The avatar-centric communication project went through three major phases that reveal the power of iterative design. We created an initial prototype for two avatars where conversations could occur any time the two approached one another face to face. Most of the social and body language features were invented in this phase. Our intelligent cinematic camera worked very well, and we were all sold by this prototype on the success of our approach. Then we added more avatars, and the camera could not be made to work. It is a very hard problem finding good camera angles to view everyone in a conversation when they are allowed to stand in arbitrary positions relative to one another in the world, and without a good camera, most of the emotional power disappears. We needed avatars to be in specific positions to engage in conversation. We invented the chat prop, and our first chatprop was the loveseat. The loveseat was a two-person bench where we imagined a couple sitting, talking, flirting, arguing . . . and we made the camera change its position as the avatars changed their poses. If you sat facing your partner, the camera shot would emphasize togetherness.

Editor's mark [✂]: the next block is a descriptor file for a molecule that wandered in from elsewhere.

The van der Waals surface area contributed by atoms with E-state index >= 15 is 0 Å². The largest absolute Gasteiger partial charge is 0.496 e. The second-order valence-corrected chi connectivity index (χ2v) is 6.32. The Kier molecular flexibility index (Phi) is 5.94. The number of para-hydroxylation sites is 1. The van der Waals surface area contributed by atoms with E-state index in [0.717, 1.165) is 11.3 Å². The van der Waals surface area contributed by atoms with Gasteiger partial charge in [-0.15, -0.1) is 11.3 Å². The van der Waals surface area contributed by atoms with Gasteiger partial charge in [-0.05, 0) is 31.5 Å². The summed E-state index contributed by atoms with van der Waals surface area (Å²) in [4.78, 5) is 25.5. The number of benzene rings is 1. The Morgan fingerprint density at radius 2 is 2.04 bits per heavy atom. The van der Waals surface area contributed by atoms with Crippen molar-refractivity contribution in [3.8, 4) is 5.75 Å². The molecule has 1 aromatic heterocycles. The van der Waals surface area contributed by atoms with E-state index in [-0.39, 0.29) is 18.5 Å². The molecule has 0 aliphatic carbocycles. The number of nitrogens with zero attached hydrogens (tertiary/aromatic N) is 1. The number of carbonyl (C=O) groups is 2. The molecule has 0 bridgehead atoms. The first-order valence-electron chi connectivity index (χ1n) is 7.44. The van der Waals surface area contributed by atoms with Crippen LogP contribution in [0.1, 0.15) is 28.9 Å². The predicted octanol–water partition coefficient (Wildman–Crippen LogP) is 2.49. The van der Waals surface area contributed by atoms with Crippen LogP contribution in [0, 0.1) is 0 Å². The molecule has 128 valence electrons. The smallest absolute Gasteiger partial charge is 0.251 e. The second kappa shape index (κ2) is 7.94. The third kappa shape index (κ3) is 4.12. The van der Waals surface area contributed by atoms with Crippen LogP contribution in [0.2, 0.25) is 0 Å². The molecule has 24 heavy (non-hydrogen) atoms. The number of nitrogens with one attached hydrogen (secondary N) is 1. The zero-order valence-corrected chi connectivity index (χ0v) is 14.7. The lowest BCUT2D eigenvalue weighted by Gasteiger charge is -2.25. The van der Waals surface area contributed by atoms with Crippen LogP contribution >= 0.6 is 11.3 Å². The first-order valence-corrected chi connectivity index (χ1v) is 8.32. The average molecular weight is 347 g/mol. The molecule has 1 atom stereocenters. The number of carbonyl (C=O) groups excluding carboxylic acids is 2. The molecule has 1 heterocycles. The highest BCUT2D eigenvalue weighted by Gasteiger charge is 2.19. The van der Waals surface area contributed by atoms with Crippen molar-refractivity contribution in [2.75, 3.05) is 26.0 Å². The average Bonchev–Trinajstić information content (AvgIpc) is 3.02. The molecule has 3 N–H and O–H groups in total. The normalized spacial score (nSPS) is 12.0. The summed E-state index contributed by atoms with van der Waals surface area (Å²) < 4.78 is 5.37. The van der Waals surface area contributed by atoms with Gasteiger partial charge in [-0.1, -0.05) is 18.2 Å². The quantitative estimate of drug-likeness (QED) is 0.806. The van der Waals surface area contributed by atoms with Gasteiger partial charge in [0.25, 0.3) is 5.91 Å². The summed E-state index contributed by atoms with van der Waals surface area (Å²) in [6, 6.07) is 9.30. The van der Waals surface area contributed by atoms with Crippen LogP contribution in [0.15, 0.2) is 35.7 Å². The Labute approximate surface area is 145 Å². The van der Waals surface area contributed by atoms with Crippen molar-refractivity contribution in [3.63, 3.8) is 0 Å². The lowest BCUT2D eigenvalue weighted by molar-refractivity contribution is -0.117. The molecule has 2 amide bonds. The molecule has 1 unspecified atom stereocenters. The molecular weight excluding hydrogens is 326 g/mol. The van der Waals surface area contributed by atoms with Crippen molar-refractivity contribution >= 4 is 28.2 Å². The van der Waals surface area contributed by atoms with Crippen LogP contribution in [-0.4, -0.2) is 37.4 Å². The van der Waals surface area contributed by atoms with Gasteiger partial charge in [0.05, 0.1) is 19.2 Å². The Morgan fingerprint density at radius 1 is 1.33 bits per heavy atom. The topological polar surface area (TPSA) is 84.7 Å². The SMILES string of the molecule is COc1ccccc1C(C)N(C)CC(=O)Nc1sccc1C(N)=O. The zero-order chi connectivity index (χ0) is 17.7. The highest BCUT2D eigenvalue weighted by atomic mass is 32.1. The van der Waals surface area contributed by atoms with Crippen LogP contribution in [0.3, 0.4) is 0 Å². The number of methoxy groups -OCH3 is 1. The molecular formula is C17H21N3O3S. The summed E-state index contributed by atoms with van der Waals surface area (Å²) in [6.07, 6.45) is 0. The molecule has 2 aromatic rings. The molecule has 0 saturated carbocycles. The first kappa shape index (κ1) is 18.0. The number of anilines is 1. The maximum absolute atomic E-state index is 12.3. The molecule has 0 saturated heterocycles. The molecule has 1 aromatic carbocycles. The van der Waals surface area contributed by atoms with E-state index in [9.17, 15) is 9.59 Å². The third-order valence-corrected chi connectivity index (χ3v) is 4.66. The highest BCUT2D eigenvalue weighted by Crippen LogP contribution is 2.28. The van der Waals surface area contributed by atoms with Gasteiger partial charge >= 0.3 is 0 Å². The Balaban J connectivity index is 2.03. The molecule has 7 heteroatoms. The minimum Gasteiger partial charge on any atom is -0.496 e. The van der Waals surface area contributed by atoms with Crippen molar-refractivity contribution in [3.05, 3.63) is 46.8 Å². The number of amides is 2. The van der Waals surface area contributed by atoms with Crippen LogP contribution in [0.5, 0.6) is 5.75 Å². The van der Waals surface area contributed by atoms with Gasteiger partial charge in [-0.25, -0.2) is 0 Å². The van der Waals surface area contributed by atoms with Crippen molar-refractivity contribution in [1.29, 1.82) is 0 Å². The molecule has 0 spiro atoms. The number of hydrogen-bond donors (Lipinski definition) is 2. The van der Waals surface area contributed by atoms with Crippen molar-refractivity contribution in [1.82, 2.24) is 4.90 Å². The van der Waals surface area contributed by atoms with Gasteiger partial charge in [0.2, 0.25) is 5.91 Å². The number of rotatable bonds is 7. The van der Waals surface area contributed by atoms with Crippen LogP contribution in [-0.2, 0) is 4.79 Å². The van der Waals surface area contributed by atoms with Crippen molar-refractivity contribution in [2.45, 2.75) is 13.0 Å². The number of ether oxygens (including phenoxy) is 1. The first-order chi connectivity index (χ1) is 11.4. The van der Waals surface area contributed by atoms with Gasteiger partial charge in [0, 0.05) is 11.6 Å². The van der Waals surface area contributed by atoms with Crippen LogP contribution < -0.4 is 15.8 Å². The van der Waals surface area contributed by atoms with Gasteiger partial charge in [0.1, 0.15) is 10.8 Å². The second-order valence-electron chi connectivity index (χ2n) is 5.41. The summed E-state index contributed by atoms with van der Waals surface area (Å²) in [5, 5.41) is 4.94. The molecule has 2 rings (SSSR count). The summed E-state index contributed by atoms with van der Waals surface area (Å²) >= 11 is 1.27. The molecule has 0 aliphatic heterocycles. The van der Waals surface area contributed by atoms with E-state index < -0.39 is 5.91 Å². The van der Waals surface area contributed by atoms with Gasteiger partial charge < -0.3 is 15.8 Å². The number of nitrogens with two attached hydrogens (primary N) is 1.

If you turned away, it would emphasize separation. This chatprop was great, but unfortunately it was a dead end. In almost every other chatprop, emotional expression of pose and camera view needed to be separately controlled. Another iteration in our design lead to many chatprops, like a living room with a sofa and two chairs, a stage with audience seats, where camera view is directly controlled. All during this phase, conversational groups could only form when seated, never when standing around in the world because we did not know how to solve the camera problem with free-form groups. We knew what we wanted, but it was very difficult to program. We wanted avatars to be nudged into fixed positions relative to one another when they started talking. And we finally figured out how to do it. So, today if you walk up and talk to another avatar, you are both nudged into a specific position relative to one another, and the camera works correctly to show the conversation and cut to your facial expressions. Others can come up and join the conversation, and everyone moves sideways slightly to let them in.
We began with a simple prototype that allowed conversations in the world to work well, it didn’t scale, we had to solve many problems along the way, and finally we came full circle to solving our original problem. Of course, there were many design areas like this. For example, chat balloons rise from each avatar and their order tells you about the conversational order. If they rise too fast, it is impossible to follow the conversation. So we designed a fairly complex scheme to make conversations as legible as possible by keeping the chat balloon ascent as slow as possible during heavy chat.